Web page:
“AI gets the headline, but machine learning, if we can split those hairs, is where the real estate industry might have some more opportunity. Ultimately the outcomes are business outcomes that speak the language of the client: save money, change your CapEx trajectory, etc.,” explained one of our participants. “The amount of money clients spend on their facilities and properties will undergo a heavy look, if not a little bit of transformation, on how do we be more shrewd about that and use the transactional data that’s been compiled to date and make better investment decisions.”
When data stops being noise and starts adding value, you can accomplish everything from better maintenance to better layout to a better customer experience.
Virtual and Augmented Reality
AR and VR is one area that continues to have immediate value and upside within the industry by reducing operational costs, decreasing time-to-market, and increasing internal collaboration.
Applications of the technology can also be used to showcase and service existing properties, as well as visualize properties that don’t yet exist.
- Architectural visualizations – Virtual architectural visualizations serve to provide a realistic representation of both the exterior and interior of properties yet to be built, allowing developers, investors, and designers to visualize and collaborate on future projects in real-time.
- Property tours – Virtual showing allow potential buyers to experience the property remotely, which is especially valuable for buyers or business representatives who may not be able to physically visit the asset. Many homebuilders and commercial developers have been using this technology to sell or lease space before development of the asset has been fully completed.
- Property maintenance – Virtual reality tools such as VR headsets assist property managers and maintenance crews to identify and address maintenance issues such as plumbing or electrical systems in 3D, making it easier to identify and diagnose problems. In addition, these technologies can be used to create maintenance checklists or serve as tutorials for new employees.
The investment and effort levels to design and deploy these experiences are often minimal, and costs can be further offset by leveraging existing 3D asset models. And unlike other industries that have struggled with practical use cases, the application of AR and VR technologies already have proven value in the real estate industry. Almost all of the experts we interviewed in this study were exploring or had already deployed successful AR/VR experiences.
While cryptocurrency hasn’t taken off as many expected, many real estate leaders remain bullish on the potential of blockchain.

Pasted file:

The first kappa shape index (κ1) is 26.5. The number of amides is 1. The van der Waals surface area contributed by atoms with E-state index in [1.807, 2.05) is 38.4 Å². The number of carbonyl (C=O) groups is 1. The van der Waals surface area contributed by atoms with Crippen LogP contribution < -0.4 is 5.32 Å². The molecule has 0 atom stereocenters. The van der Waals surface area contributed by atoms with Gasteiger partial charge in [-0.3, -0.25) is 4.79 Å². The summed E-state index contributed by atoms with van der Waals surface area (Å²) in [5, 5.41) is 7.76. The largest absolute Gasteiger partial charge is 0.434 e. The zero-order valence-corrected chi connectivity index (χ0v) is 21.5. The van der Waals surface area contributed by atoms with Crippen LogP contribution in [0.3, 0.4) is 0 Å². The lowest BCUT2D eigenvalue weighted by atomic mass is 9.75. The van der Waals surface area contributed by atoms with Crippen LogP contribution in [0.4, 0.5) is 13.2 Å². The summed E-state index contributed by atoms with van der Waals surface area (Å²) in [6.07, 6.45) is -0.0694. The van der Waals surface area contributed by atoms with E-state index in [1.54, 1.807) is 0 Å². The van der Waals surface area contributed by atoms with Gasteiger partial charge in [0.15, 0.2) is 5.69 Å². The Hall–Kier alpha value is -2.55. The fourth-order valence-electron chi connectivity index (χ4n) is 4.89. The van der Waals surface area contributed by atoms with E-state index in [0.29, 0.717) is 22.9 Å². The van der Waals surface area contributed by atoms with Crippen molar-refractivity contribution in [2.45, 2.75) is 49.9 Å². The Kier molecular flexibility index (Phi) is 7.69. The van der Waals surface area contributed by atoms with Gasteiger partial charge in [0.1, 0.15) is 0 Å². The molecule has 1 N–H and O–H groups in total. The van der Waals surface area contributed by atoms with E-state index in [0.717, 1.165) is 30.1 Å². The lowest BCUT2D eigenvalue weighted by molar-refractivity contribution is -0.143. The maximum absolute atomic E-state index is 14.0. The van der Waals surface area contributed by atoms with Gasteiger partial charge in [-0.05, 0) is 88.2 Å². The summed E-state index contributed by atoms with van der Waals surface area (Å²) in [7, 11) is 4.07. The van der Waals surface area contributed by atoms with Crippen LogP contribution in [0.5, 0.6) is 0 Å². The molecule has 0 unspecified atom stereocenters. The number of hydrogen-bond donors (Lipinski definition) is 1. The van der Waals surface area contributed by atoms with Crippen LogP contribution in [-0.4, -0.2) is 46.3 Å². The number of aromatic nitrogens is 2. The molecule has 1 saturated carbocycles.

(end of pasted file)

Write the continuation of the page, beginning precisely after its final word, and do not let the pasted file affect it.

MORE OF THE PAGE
“As a foundational technology, it makes a lot of sense,” says Ligon. “The idea of blockchain is the whole idea of this distributed ledger. There’s tremendous potential there in the industry overall. The obvious implication is title.”
If you can use blockchain to get chain of custody on your title, it essentially eliminates the need for traditional title insurance. That’s because blockchain is designed to be an unimpeachable ledger that proves without a doubt whether someone possesses clean title for a property or not.
With blockchain, the lengthy leasing process has the ability to be streamlined into mere minutes. When you transition the legal steps that must be taken today into a blockchain environment, there is incredible time-saving potential for everyone involved.
The challenge in applying blockchain lies in the fact that it would disrupt the existing title insurance ecosystem and require getting historical title information stored on the chain.
“It’s a matter of understanding how that’s going to accommodate the regulatory environment of title insurance and how escrows are regulated. And the powers that be that control those industries will have a very big voice in what that looks like,” says Stuart.
Like many transformative technologies, the implementation and adoption of blockchain seems likely, but the timeline remains unknown.
6. How To Make Digital Transformation Work for Your Organization
While the real estate industry has experienced a fragmented digital adoption curve across its varied sectors, there is no doubt that consumer appetite for digital is on the rise. The pandemic resulted in new needs to transform the use of physical spaces, and the aftereffects continue to be felt. Digital transformation is something that starts with human needs and, particularly in real estate, must be guided by trusted human hands.
If your organization is ready to tackle digital transformation that better serves customers and improves efficiencies across the board, there are several critical next steps which we discuss in depth in this article:
1. Acknowledge that digital transformation is not a project
2. Secure C-level buy-in
3. Be prepared for change management
4. Measure the return on investment
5. Find the right partner(s)
True transformation takes time, effort, and executive alignment. It’s critical to determine the needs of your customers and the associated digital priorities, then commit to a long-term strategic plan to achieve those goals. And in order for a successful digital agenda to come to life, real estate leaders will need to have not just a plan rooted in technology, but a plan for how to ensure agents and brokers adopt that technology. While the digital roadmap for real estate is far from complete, it is clear that the potential for digital transformation in the industry is far from untapped.